Some of you may watch this video of the judging for top American Eskimo at the Westminster Kennel Club's dog show and think to yourself that one of those cute and cuddly balls of hair would make a great pet, that they seem so full of personality, that one of them would keep you entertained well into your golden years. While you could do worse, let me just say that the American Eskimo is a breed that needs to be approached with caution. I speak from experience.
My American Eskimo, Homer, was an accident. Elaine and I had no intentions of getting another dog. We had a seven year old lab-husky mix and she was the perfect companion. Then we decided to visit a pet store, mostly with the intention of just browsing, killing some time. That's when we spotted this. I warned Elaine not to pet him, not to take him out of his cage, not to hold him. She did all three. Six hundred dollars in three easy installments later we were the proud parents of a miniature American Eskimo. No research of the breed, no consideration of the fact that we lived in a one bedroom apartment and that both of us worked full-time jobs. He sucked us in with his beady little eyes, that afro of white fur, and the gentle wag of his tail.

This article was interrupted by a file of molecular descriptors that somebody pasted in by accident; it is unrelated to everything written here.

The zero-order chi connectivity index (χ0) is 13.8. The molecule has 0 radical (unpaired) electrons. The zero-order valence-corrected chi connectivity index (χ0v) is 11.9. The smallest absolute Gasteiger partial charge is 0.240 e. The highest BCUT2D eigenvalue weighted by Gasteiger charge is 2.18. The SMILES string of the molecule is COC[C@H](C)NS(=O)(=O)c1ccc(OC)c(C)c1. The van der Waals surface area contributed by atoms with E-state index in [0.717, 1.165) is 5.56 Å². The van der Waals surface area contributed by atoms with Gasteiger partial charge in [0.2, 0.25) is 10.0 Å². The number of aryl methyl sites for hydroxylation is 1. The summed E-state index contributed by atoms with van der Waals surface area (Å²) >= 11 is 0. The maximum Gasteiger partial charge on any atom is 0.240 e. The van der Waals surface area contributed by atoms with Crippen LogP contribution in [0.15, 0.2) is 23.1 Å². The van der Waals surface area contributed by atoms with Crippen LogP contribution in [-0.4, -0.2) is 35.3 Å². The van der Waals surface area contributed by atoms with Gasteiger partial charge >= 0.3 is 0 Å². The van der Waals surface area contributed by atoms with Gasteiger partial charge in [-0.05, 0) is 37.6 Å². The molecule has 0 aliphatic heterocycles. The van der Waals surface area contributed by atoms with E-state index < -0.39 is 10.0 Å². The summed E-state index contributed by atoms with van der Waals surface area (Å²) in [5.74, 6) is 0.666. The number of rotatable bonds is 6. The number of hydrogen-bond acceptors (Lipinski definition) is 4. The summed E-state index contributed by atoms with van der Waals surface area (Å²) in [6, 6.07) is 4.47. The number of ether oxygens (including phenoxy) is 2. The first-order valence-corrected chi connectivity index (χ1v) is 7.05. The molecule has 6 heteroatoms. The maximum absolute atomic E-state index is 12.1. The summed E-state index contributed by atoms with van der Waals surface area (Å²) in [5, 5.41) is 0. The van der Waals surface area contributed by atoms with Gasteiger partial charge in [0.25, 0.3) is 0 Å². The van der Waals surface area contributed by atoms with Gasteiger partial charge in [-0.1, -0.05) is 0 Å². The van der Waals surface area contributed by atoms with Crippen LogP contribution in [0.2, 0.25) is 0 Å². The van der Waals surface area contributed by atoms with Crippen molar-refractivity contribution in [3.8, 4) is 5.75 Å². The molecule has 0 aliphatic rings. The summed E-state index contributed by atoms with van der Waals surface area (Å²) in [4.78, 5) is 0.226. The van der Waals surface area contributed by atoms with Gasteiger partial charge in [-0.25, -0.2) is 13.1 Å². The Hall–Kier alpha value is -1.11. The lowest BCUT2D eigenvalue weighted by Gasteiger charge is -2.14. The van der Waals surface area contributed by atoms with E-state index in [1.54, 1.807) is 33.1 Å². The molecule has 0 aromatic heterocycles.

Now four years into our Homer experience, I wouldn't trade him for anything (well, almost anything). There are a few things about him that make him special. Allow me to share:
- Homer hates to be alone. When left by himself, he becomes especially neurotic. Our theory is that he sits on the back of the couch staring out the window waiting for our return, at which point he launches into a high-pitched wail that could shatter plexiglass. This is the same wail that he uses for passing ambulances and fire trucks. Fortunately, after four years of doing this, he seems to have worn out his vocal chords so that his wail now sounds more like a soprano smoker's cough. Some people have said that we should feel sorry for him. These people have not had to put up with the wail.
- Homer has no sympathy for the handicapped. He has been known to pick fights with elderly chihuahuas and tease three-legged pugs.
- Homer likes to act tough, but he's afraid of anything he deems unusual: remote controls, wind-up cat toys, metronomes. At the same time, he'll stand at the window and give the death bark to the UPS guy. He's conflicted, a contradiction.
- Homer barks at everything: kids riding on their bikes, the aforementioned UPS guy, dogs strolling by on the sidewalk, the downstairs neighbor, the doorbell he hears on the Dominos commercial, his shadow, dust. He likes to time his barks for those quiet moments when one is just drifting off to sleep.
- Homer loves my wife. This love is not healthy. He follows her, stalks her through the house, insisting that he be in the same room at all times. He stares at her even when she's not paying the least bit of attention to him. Last weekend, my wife was practicing her court reporting and I swear that Homer was jealous of the machine. He felt it was getting all of the love that should be his alone.
And that's the short list.